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Anduro: a network of sidechains

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Marathon announced yesterday their layer two Anduro proposal. While there aren’t really any fundamentally new parts or developments in Anduro’s design, they are composed in slightly different ways compared to other existing sidechain systems such as RSK or Liquid/Elements.

Anduro is a federated model that uses a quorum, called “Collective” in published documents. The main distinction between Anduro and other sidechain proposals is the explicit design based on collective operation and the ability to create and manage multiple sidechains with different architectures. This is not that different from the concept of transmission chains allowing for a broader network of side chains, rather than a single network.

Anduro will also be merge-operated, which like RSK (also using a federated peg), does not provide any type of additional security for bitcoin tied to the sidechain owned by the federation. However, like RSK, it provides POW security to other assets that might be issued on the sidechain, not attached to the main chain and held by the federation.

Peg and Consensus Model

The actual link between mainchain and sidechain is basically the same as Liquid and, in detail, appears to be pretty much identical in terms of structure and implementation. The collective will launch with 15 members as officials, the entities actually managing the multisig keys involved in peg management, and 50 or more contributors, who appear to be similar to Liquid’s partial members who can whitelist and initiate actions. removals of the sidechain(s). ), even if they do not actively participate in processing these withdrawals.

Much like Liquid, Anduro will also use a formal organization to manage governance matters. That is, managing network upgrades, deciding on future changes in the composition of the federation’s members and, in general, any problems that arise regarding the operation of the sidechains managed by the collective. The security of the federation ultimately relies on jurisdictional diversity in order to maintain any type of resistance to censorship or security against confiscation of funds, even if a federation is made up of honest members.

The interesting part of the design here is that, unlike RSK, the collective plays an active role in the consensus process beyond facilitating the operations of the fixation mechanism. In Anduro, the collective actually reaches consensus on block content for the sidechain via a Byztanine Fault Tolerant (BFT) algorithm or round-robin selection where only one member builds the blocks for that round. They also periodically sign blocks to function as a checkpoint system to prevent any reorganization of anything in the historical past. Once signed and verified, miners are unable to reorganize sidechain blocks without help from the collective.

These two factors essentially function as a firewall between miners’ extractable value opportunities and miners. MEV is any opportunity available to miners where reordering transactions, such as initial orders on a decentralized exchange, can present an opportunity for that miner to earn additional revenue when mining their next block. MEV has shown a tendency to increase centralization pressures for block producers in other networks in which it has become prevalent. Since the collective actually decides the content of sidechain blocks and miners simply commit to them with proof of work, the collective acts as a shield against centralizing pressures on block producers (in the case of Bitcoin miners) by taking on the role of real block construction.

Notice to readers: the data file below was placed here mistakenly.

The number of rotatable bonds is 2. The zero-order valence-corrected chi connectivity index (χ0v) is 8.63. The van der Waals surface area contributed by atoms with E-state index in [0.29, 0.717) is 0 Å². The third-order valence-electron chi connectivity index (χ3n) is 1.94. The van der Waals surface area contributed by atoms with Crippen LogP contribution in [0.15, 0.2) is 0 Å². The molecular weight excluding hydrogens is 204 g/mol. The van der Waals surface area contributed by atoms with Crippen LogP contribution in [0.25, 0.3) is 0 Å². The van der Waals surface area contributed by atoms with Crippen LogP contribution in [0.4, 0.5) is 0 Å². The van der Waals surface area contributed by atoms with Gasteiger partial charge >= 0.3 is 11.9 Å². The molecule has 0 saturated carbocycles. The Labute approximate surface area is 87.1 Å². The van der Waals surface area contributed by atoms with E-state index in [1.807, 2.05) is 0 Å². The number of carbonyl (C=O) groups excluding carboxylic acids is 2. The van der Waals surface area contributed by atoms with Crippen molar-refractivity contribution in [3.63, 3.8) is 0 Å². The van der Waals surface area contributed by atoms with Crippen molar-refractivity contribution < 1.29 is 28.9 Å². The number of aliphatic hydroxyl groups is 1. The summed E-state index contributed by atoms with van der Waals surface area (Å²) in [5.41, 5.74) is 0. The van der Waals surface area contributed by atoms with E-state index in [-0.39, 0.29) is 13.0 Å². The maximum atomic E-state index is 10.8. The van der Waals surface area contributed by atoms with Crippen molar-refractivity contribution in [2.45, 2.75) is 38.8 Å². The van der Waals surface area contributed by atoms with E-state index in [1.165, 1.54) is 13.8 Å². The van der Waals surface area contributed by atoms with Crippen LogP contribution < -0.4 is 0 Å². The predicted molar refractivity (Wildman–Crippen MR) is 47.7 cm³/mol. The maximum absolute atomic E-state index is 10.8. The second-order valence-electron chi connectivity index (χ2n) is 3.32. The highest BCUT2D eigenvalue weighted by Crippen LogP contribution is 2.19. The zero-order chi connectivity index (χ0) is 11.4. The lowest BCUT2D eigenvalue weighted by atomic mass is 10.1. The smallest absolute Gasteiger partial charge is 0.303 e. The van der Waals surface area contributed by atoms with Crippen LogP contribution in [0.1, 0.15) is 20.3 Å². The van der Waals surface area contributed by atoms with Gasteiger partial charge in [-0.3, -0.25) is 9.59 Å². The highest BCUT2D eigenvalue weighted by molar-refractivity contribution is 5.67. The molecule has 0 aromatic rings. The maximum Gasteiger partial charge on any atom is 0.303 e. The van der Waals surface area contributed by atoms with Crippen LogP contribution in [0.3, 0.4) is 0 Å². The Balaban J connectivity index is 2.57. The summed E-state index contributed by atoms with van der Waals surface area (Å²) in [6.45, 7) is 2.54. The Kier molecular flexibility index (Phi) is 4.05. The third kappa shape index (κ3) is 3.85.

In the long term, Marathon says it intends to work towards establishing trust fixation mechanisms and consensus mechanisms, specifically citing BitVM as an example of how this could be achieved. While this calls into question the ability to maintain the MEV protections that the current architecture has in such a transition, it currently prevents MEV from posing a risk of centralization pressures for miners. It is also important to note that BitVM, ultimately, as designed with a provider-verifier model, inherently requires defined participants to manage all funds locked into a BitVM peg. While this radically improves the peg security model by allowing provable penalization of dishonest participants by a single member, massive changes to the design of BitVM itself would be required to completely remove the need for the equivalent of a federation .

Overall, the architecture strikes a good balance between implementing a variation of existing sidechain designs, while intentionally creating in its current iteration a sort of layers of protection between sidechains and miners in terms of concerns the risks of VPD.

The first two

At launch, Anduro will support two sidechain architectures, one based on Bitcoin, the other on Ethereum.

Coordinate: Coordinate is the variant of the Bitcoin sidechain. It will implement small changes in Bitcoin, including native support for asset issuance similar to Liquid, and intends to address use cases for ordinals and tokens such as BRC-20 , as well as the primitive DeFi products and services that have grown around them.

Alys: Alys is the variant of the Ethereum sidechain, essentially just porting the Ethereum virtual machine and Solidity onto a Bitcoin sidechain. The hope is that it can provide a new learning curve environment allowing Ethereum application developers to focus on building services and tools on top of Bitcoin.



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